Former FDA Investigator Exposes Aspartame As Deadly Neurotoxin That Never Should Have Been Approved

Can Republish, Namaste, Vol 6, Issue 1,UK

Many policies, I found out, were not made to protect the public health, but rather, to provide leverage at appropriation time before Congress, and to protect the industry and their political government.  This is especially true when they were paid for their ‘services’ by the pharmaceutical or chemical industries.  This is what I call ‘social cancer’.

Many systems for protecting the public health are (were) less than effective . . . making very little difference on public health issues.  Much of it was for ‘show’ and for funding.  It was the folks in Rockville and Washington who made the final decisions on how to play most of these issues out.  Unfortunately for us, it was not to favor the public health processes.  The entire process reeks of political and corporate influence.

If Americans had the time or energy to do more than eat what is easily available they might notice how ubiquitous industry is in our diets.  Advertisers have captured our attention.  

“Shouldn’t your baby be a Gerber baby?” “Trix are for kids.” “Keebler. Uncommonly Made, Uncommonly Good.” “Mmm Mmm good. That’s what Campbell’s Soup is; Mmm good.”  “Subway. Eat fresh.”  “Taco Bell. Think Outside the Bun.”  “McDonalds.  I’m lovin’ it,” and you do, we do.  We are trained to eat prepared foods from birth.  At Burger King, we can have it our way.  At Kentucky Fried Chicken, we can trust it is finger lickin’ good.  At Subway, we can “Eat fresh.”  If only we knew what that was.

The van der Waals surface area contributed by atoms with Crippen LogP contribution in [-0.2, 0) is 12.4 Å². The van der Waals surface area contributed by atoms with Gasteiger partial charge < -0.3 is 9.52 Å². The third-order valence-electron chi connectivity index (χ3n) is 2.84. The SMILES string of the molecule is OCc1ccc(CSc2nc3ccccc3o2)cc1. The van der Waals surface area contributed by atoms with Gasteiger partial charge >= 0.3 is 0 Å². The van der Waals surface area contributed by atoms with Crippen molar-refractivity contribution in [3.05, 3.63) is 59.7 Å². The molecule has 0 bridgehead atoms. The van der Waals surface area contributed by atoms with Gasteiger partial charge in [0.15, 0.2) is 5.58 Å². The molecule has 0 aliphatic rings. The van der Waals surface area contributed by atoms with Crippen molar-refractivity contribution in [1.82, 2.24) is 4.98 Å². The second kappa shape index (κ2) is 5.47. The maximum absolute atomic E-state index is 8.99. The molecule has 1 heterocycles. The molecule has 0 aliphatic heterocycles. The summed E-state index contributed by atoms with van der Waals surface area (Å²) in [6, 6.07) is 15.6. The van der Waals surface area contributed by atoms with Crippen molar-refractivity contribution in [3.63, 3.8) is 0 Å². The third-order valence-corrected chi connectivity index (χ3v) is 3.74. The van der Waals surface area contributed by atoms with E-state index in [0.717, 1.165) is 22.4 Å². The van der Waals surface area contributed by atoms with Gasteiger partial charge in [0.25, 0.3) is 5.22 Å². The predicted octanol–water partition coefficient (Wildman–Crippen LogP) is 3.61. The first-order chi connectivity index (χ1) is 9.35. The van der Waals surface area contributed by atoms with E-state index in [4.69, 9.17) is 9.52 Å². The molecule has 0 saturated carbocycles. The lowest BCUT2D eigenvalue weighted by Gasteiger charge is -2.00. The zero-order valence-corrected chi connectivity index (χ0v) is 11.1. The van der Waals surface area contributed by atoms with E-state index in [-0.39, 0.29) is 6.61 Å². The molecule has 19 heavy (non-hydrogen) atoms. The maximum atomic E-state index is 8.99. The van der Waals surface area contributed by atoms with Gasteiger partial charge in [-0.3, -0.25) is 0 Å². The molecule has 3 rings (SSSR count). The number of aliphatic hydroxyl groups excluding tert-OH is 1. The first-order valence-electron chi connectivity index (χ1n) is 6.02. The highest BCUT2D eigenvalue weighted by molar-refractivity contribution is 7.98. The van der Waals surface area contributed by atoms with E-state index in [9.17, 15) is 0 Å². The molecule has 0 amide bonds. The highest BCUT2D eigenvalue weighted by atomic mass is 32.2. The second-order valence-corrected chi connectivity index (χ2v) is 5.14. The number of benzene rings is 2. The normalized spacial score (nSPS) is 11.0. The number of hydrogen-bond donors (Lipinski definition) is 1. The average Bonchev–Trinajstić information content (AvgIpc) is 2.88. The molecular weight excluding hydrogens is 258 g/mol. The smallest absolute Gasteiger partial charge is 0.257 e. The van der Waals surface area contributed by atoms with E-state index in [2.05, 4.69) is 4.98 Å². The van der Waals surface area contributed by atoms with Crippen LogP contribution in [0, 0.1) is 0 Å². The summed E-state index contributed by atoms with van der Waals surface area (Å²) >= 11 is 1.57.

Manufacturers and marketers choose what we consume.  High fructose corn syrup is an ingredient is most  American food.  Many Americans, sadly, a vast majority, do not even know what unprocessed fruits and vegetables truly taste like.  Apples?  That is the crisp, wet fare under the caramel.  Tomatoes top pizza.  Strawberries and cherries await your bite when you sink your teeth into that piece of bittersweet chocolate.  Squash and pumpkins grace the doorstep during the Fall holidays.  Spinach is for cartoon characters.  Potatoes, yum-yum.  This starchy crop, when deep-fried is absolutely ambrosia.  

Even when we think we are ingesting only wholesome fare, surprise, we discover, there is more to the meal than meets the eye.  The local bakery still creates healthy doughy fare.  The smell of fresh baked flour and yeast reminds us that quality food does exist.  Have you read the ingredients on baked goods?  Let us consider the plainest of plain preparations, a bagel.  The elements that go into this not so enticing ring of dough are numerous. Unbleached flour (wheat flour, malted barley flour), water, dough conditioner (sugar, salt, malted barley flour, molasses, mono & diglycerides, ascorbic acid, L-cysteine, azodicarbonamide, enzyme, ammonium chloride, DATEM, potassium iodate, brown sugar, yeast.

As we study the marketplace we realize, what satisfies our senses is not so sensible.

In the 1980s, manufacturing methods improved, prompting a boost in production of high-fructose corn syrup and a drop in price to just pennies below that of refined sugar. “While that may not sound like much to the average consumer, when you consider how many pounds [the soft drink industry buys], it was millions of dollars if not hundreds of millions of dollars in savings,” says Drew Davis, NSDA’s vice president for federal affairs.